Get 20M+ Full-Text Papers For Less Than $1.50/day. Start a 14-Day Trial for You or Your Team.

Learn More →

THE USE OF ELECTRICITY BY THE GENERAL PRACTITIONER.

THE USE OF ELECTRICITY BY THE GENERAL PRACTITIONER. In the successful prosecution of any line of work it is necessary to have good tools to work with, and in no calling is this more important than in the treatment of disease, the relief of suffering and the prolongation of life, which are, or should be, the aim of every physician. Were we to examine the armamentaria of the general practitioners of medicine, we would find that where they had electrical apparatus it would, as a rule, be the farthest from up-to-date of any appliances they might have. The reasons for this are twofold: first, the market is flooded with, so far as treatment of disease is concerned, worthless but not always cheap electrical appliances, the fancied merits of these machines being constantly paraded before the medical profession by manufacturers and selling agents; second, physicians are not sufficiently well informed as to what they should or should not buy. http://www.deepdyve.com/assets/images/DeepDyve-Logo-lg.png JAMA American Medical Association

THE USE OF ELECTRICITY BY THE GENERAL PRACTITIONER.

JAMA , Volume XXXI (17) – Oct 22, 1898

Loading next page...
 
/lp/american-medical-association/the-use-of-electricity-by-the-general-practitioner-zUAwd2TOQ1
Publisher
American Medical Association
Copyright
Copyright © 1898 American Medical Association. All Rights Reserved. Applicable FARS/DFARS Restrictions Apply to Government Use.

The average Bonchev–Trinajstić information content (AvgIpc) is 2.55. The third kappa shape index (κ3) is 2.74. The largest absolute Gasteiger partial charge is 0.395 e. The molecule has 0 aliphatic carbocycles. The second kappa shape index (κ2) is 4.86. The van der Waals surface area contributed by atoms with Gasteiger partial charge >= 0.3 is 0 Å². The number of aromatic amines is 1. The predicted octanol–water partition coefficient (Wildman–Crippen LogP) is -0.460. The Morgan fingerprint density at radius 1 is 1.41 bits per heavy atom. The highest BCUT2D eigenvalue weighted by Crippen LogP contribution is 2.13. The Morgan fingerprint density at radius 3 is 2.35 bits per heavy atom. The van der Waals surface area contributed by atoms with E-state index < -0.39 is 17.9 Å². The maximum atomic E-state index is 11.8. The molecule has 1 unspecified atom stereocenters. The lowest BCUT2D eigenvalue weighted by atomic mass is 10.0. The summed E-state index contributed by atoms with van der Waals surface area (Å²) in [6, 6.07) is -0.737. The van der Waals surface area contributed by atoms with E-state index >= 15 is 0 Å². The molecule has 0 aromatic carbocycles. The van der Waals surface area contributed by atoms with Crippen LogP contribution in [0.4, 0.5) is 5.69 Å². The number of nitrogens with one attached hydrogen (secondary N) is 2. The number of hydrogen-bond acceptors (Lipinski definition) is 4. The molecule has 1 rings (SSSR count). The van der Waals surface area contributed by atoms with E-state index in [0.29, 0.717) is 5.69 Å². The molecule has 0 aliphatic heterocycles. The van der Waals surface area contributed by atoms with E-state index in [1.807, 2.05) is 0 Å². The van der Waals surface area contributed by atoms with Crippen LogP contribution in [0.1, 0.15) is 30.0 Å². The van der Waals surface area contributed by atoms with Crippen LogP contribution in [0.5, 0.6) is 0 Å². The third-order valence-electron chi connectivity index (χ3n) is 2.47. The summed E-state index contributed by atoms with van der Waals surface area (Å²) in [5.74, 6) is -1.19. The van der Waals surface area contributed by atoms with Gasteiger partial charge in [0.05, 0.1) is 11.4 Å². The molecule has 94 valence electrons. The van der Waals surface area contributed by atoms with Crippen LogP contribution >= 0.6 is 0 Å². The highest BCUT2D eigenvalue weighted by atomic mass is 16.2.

ISSN
0098-7484
eISSN
1538-3598
DOI
10.1001/jama.1898.92450170022002e
Publisher site
See Article on Publisher Site

Abstract

In the successful prosecution of any line of work it is necessary to have good tools to work with, and in no calling is this more important than in the treatment of disease, the relief of suffering and the prolongation of life, which are, or should be, the aim of every physician. Were we to examine the armamentaria of the general practitioners of medicine, we would find that where they had electrical apparatus it would, as a rule, be the farthest from up-to-date of any appliances they might have. The reasons for this are twofold: first, the market is flooded with, so far as treatment of disease is concerned, worthless but not always cheap electrical appliances, the fancied merits of these machines being constantly paraded before the medical profession by manufacturers and selling agents; second, physicians are not sufficiently well informed as to what they should or should not buy.

Journal

JAMAAmerican Medical Association

Published: Oct 22, 1898

There are no references for this article.